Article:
Regular physical activity is one of the most important things to ensure long term health and agility. It can help in many ways, including:
- Control your weight
- Reduce your risk of cardiovascular disease
- Reduce your risk for type 2 diabetes and metabolic syndrome
- Strengthen your bones and muscles
- Improves your mental health and mood
- Improves your ability to do daily activities and prevent falls, if you are an older adult
If you are unsure about becoming active or boosting your level of physical activity because you are afraid of getting hurt, the good news is that moderate-intensity aerobic activities such as brisk walking, is generally safe for most people. Start slowly. Cardiac events, such as a heart attack, are rare during physical activity. But the risk does go up when you suddenly become much more active than usual. For example, you can put yourself at risk if you don’t usually get much physical activity and then all of a sudden, do vigorous-intensity aerobic activity, like fast-paced long distance run.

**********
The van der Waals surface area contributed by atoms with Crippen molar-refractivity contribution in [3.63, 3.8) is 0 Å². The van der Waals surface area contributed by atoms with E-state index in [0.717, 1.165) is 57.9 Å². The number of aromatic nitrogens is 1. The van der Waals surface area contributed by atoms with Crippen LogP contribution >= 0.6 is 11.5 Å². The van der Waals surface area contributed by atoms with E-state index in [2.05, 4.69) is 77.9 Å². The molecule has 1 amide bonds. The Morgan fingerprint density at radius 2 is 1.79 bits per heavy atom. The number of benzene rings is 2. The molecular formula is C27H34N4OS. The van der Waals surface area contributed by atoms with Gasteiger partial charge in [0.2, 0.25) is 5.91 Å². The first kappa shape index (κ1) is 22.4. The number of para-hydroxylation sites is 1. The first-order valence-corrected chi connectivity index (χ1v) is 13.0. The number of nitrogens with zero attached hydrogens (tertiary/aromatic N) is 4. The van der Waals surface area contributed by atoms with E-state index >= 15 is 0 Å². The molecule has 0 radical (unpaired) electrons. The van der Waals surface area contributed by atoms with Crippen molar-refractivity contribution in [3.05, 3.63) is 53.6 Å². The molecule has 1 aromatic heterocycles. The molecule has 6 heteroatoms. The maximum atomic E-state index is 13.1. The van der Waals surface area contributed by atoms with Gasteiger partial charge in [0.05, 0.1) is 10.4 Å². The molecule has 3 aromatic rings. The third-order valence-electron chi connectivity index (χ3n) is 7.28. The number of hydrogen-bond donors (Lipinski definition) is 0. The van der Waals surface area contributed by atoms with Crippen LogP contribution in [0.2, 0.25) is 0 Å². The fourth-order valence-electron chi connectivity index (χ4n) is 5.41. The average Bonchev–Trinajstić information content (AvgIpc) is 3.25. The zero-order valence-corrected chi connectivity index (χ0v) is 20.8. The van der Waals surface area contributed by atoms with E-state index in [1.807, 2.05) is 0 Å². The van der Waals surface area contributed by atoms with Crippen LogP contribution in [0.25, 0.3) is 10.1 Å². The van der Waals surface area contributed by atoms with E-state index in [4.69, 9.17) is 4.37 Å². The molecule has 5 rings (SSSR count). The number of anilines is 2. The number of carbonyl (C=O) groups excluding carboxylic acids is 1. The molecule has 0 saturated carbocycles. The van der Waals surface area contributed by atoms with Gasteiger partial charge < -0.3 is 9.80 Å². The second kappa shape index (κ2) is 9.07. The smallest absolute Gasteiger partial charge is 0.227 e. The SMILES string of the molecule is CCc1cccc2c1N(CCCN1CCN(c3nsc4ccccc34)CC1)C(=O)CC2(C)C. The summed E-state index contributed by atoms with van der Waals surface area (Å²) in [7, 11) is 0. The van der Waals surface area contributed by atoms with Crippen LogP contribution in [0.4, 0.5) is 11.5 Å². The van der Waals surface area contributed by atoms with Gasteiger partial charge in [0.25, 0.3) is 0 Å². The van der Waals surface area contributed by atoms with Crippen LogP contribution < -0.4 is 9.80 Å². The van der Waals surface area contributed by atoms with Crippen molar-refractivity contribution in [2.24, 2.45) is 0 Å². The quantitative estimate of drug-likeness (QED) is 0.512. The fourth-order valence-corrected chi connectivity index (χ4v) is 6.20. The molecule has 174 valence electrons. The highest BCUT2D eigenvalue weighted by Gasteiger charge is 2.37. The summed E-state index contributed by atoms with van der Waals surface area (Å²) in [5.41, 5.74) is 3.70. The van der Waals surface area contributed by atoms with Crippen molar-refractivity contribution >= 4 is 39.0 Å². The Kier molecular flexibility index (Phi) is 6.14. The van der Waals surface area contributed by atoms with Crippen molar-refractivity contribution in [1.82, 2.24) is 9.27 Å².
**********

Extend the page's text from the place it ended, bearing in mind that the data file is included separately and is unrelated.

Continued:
If you have a chronic health condition such as arthritis, diabetes, or heart disease, talk with your doctor to find out if your condition limits, in any way, your ability to be active. Then, work with your doctor to come up with a physical activity plan that matches your abilities. What’s important is that you avoid being inactive. Even 60 minutes a week of moderate-intensity aerobic activity is good for you.